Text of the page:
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San Antonio organizations provide aid for Hurricane Ida victims

The San Antonio Food Bank sent one truck full of supplies and another one left Wednesday. Also, the San Antonio Humane Society is taking in almost 100 pets.

SAN ANTONIO — The San Antonio Food Bank sent another truck Wednesday filled with supplies to help hundreds of thousands of victims of Hurricane Ida in Louisiana who are with little to no water and electricity. That's in addition to another truck they sent carrying residents' most needed items Tuesday morning.

"When there's a need, people respond," Eric Cooper, President and CEO of the San Antonio Food Bank, said. "The urgency is great."

The organization sent out its first truck, stacked with almost 40,000 of food, water and cleaning supplies.

"Injuries, hospitals, COVID, the lack of availability and the scarcity makes someone feel very alone, very desperate," Cooper said. "Food has the ability to calm. It has the ability to nourish."

Food Bank sending truck to help Ida victims

The San Antonio Food Bank is sending another truck Wednesday filled with supplies to help the thousands of victims of Hurricane Ida in Louisiana. KENS 5 Anchor Sarah Forgany is speaking live with Michael Guerra, Chief Resource Officer for the San Antonio Food Bank, about what you can do to pitch in. Read more: https://www.kens5.com/article/news/community/san-antonio-organizations-provide-aide-for-hurricane-ida-victims/273-75bf7d41-05ac-4ed9-81f0-7193acec87f5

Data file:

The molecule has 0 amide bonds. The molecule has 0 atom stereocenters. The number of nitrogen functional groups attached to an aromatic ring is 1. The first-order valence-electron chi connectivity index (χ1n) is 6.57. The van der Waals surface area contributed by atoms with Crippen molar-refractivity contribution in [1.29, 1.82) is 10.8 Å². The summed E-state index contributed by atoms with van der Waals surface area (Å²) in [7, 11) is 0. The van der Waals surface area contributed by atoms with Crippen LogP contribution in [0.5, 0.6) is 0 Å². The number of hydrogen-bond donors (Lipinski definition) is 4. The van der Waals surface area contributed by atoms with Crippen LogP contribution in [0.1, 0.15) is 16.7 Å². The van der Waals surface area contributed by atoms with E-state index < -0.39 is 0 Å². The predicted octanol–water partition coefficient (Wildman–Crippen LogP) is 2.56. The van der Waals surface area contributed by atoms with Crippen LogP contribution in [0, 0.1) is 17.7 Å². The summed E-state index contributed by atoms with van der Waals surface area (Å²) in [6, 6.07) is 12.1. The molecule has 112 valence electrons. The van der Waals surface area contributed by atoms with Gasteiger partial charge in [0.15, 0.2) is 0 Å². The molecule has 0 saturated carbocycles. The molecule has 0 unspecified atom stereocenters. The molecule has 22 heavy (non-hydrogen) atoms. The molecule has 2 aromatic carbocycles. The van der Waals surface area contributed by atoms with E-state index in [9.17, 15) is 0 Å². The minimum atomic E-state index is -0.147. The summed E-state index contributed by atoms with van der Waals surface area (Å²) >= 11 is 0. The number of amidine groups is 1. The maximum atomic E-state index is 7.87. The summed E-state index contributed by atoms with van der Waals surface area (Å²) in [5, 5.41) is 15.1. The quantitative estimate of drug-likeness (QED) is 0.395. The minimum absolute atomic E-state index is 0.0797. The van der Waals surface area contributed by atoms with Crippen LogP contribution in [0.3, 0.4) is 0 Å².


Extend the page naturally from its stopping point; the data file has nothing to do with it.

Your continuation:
Posted by KENS 5 & Kens5.com on Wednesday, September 1, 2021

CPS Energy said it hasn’t received any requests for crews, but they have sent help.

District 7 Fire Rescue also sent over a team of four as well as a fire engine.

Posted by District 7 Fire Rescue on Monday, August 30, 2021

The San Antonio Humane Society is preparing to receive nearly 100 pets, according to a press release.

"For us, it's a privilege to be able to help someone in need," Cooper said.

The aid comes as Louisiana residents may go several weeks without power, and temperatures are expected to rise.

The San Antonio Food Bank says one of the most important things to do in a time of disaster is wait. He suggests folks who wish to help donate to established organizations. 

"We don't want to be a part of the crisis or or disaster by just acting and sending stuff," Cooper said.

As soon as that call is made, however, they’re locked in, and ready to roll.